OUR JOURNEYS

Patient story

Joan Godber — President PHA Australia

"I had been very gradually getting short of breath for years but had always put it down to the asthma that had been diagnosed in 1990. Doctors had just changed my medication when I complained it wasn’t working like it used to. Boy was I wrong!"

In November 2004 I decided it was time to speak to my general practitioner (GP) about the fact that I was getting short of breath when I did anything and the trouble I was having losing weight which I felt was the cause of the shortness of breath. I had been very gradually getting short of breath for years but had always put it down to the asthma that had been diagnosed in 1990. Doctors had just changed my medication when I complained it wasn’t working like it used to. Boy was I wrong! Luckily my GP decided he wanted to check my heart before working on the weight loss.

Joan GodberA simple echocardiogram started it all on December 18, 2004 when abnormalities were picked up and my oxygen saturation read 72 at rest. I was hospitalized in NE Victoria immediately and after several preliminary tests was admitted to the hospital for stabilization. It was sheer luck that the young doctor on ward duty that day had just taken up residency and had come from being a registrar in our major PH Clinic at the Alfred Hospital in Melbourne. He recognized my disease, contacted my PH specialist immediately for advice and was able to arrange an appointment in eight days time. He started me on oxygen therapy and calcium channel blockers medication and I was stabilized before being discharged five days later.

On December 24, 2004 at the Alfred Hospital Melbourne I was diagnosed with idiopathic pulmonary arterial hypertension (IPAH). Great Christmas present!!! I was told to go and enjoy Christmas and New Year and be back at the hospital on January 4. Terrific when the family was flying to America on the 6th. Ten days rest and a barrage of tests confirmed moderate to severe IPAH.

"In hindsight we are sure that I have had this beast for at least ten years prior to being diagnosed. What initially was diagnosed as asthma probably wasn't, particularly around the time I started telling doctors my asthma medications weren't working. We can all be wiser with hindsight and do not need to dwell on the past but look to the brighter future."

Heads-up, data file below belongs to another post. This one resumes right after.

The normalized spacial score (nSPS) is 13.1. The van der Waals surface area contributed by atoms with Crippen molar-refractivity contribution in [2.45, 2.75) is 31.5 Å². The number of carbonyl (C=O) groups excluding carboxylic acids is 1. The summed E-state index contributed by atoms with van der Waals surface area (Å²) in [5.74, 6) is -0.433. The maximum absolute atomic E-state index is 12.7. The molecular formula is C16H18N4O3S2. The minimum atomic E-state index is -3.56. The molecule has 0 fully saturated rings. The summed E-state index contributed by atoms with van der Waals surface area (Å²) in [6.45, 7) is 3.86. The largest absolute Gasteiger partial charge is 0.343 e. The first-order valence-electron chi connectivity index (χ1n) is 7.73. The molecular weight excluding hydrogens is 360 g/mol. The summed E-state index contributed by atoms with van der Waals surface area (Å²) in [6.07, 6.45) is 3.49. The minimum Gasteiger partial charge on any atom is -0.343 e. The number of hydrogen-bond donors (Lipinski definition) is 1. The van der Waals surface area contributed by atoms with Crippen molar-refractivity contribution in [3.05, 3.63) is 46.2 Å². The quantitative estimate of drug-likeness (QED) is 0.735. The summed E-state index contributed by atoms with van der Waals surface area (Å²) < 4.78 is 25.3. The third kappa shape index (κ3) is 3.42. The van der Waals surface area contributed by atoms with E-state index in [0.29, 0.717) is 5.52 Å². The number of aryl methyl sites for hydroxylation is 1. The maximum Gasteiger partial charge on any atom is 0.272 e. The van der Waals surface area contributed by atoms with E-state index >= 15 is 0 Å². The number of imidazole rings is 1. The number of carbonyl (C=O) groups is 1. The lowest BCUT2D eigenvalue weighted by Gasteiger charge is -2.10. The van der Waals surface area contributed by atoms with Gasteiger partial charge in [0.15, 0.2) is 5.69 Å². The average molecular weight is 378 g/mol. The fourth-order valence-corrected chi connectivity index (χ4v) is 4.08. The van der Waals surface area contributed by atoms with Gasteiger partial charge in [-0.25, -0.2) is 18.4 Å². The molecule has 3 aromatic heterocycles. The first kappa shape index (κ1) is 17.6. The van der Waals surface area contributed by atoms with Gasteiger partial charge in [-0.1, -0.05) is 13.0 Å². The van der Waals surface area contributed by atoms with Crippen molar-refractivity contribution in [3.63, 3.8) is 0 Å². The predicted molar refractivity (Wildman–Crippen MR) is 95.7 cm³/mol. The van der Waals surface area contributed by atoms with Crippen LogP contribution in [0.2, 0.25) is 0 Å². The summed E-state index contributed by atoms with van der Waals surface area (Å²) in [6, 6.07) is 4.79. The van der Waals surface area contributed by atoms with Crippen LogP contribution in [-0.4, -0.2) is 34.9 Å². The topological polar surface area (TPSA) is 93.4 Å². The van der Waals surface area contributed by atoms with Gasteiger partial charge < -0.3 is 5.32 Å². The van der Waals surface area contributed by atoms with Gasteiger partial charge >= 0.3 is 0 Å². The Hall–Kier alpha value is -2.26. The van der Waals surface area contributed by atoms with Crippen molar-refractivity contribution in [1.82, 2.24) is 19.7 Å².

After further tests and a right heart catheterization in March I was started on Bosentan. What a difference one little tablet made. I had energy and felt better than I had for ages after only eight days. I was also diagnosed with sleep apnea and prescribed a CPAP machine for use at night. Sadly I was one of the few that develop liver problems with Bosentan and had to stop it in 2007 after 2 years. Sildenafil replaced it and, whilst I was stabilized, I didn't have the energy levels I did with Bosentan.

In 2009 my pulmonary hypertension progressed and I was offered Ambrisentan (Letairis in some countries, Volibris in others) and was fully informed of the possible liver concerns. I decided to give it a go as it would be one way for the specialists (and drug company) to see if someone who had liver problems with one drug would have the same problems with a new drug – so far everything is fine. Unfortunately in Australia we don’t get more than one medication subsidized so not many of us are on more than one PH medication due to cost.

One thing I have proved possible in 2008 is that with planning, good surgical and back up staff it is possible to have surgery with PH. I had two major operations in that year with no problems thanks to the expertise of medical staff at the Alfred Hospital in Melbourne just shows that it is achievable.

In hindsight we are sure that I have had this beast for at least ten years prior to being diagnosed. What initially was diagnosed as asthma probably wasn't, particularly around the time I started telling doctors my asthma medications weren't working. We can all be wiser with hindsight and do not need to dwell on the past but look to the brighter future.

In 2006 I joined PHA Australia and in 2010 became President. We are small by international standards, but because of our vast country we rely on the internet for communication with our members but we still have a lot of work to do to reach those diagnosed with PH, a task that I take very seriously as I lead a fantastic group of patients and caregivers that promote PH awareness in our country.

As we say here “Together We Are Stronger”

 

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NORD

The National Organization for Rare Disorders (NORD) awarded PHA the Abbey S. Meyers Leadership Award in 2012 for outstanding service to PHA members in advocacy, education and other key areas.